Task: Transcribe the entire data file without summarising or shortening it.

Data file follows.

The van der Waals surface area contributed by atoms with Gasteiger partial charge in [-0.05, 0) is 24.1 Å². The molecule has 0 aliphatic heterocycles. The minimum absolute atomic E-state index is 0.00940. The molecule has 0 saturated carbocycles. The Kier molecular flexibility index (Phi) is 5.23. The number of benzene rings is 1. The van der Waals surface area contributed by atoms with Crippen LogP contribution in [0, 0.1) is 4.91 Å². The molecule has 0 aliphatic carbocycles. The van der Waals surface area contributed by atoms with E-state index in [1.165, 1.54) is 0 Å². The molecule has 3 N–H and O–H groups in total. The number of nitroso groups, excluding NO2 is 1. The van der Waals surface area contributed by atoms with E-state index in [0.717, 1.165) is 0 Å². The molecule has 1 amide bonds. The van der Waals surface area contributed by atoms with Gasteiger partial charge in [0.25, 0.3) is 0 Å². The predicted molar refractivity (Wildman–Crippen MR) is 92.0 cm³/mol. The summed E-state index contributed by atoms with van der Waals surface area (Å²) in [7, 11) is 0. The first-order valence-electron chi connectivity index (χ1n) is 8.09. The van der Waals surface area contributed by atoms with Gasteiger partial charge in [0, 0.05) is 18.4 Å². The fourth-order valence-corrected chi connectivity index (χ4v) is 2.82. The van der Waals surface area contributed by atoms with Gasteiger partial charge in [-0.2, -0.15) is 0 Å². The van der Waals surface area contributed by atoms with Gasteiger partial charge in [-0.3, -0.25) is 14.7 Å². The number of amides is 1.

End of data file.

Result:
The van der Waals surface area contributed by atoms with Gasteiger partial charge in [-0.05, 0) is 24.1 Å². The molecule has 0 aliphatic heterocycles. The minimum absolute atomic E-state index is 0.00940. The molecule has 0 saturated carbocycles. The Kier molecular flexibility index (Phi) is 5.23. The number of benzene rings is 1. The van der Waals surface area contributed by atoms with Crippen LogP contribution in [0, 0.1) is 4.91 Å². The molecule has 0 aliphatic carbocycles. The van der Waals surface area contributed by atoms with E-state index in [1.165, 1.54) is 0 Å². The molecule has 3 N–H and O–H groups in total. The number of nitroso groups, excluding NO2 is 1. The van der Waals surface area contributed by atoms with E-state index in [0.717, 1.165) is 0 Å². The molecule has 1 amide bonds. The van der Waals surface area contributed by atoms with Gasteiger partial charge in [0.25, 0.3) is 0 Å². The predicted molar refractivity (Wildman–Crippen MR) is 92.0 cm³/mol. The summed E-state index contributed by atoms with van der Waals surface area (Å²) in [7, 11) is 0. The first-order valence-electron chi connectivity index (χ1n) is 8.09. The van der Waals surface area contributed by atoms with Gasteiger partial charge in [0, 0.05) is 18.4 Å². The fourth-order valence-corrected chi connectivity index (χ4v) is 2.82. The van der Waals surface area contributed by atoms with Gasteiger partial charge in [-0.2, -0.15) is 0 Å². The van der Waals surface area contributed by atoms with Gasteiger partial charge in [-0.3, -0.25) is 14.7 Å². The number of amides is 1.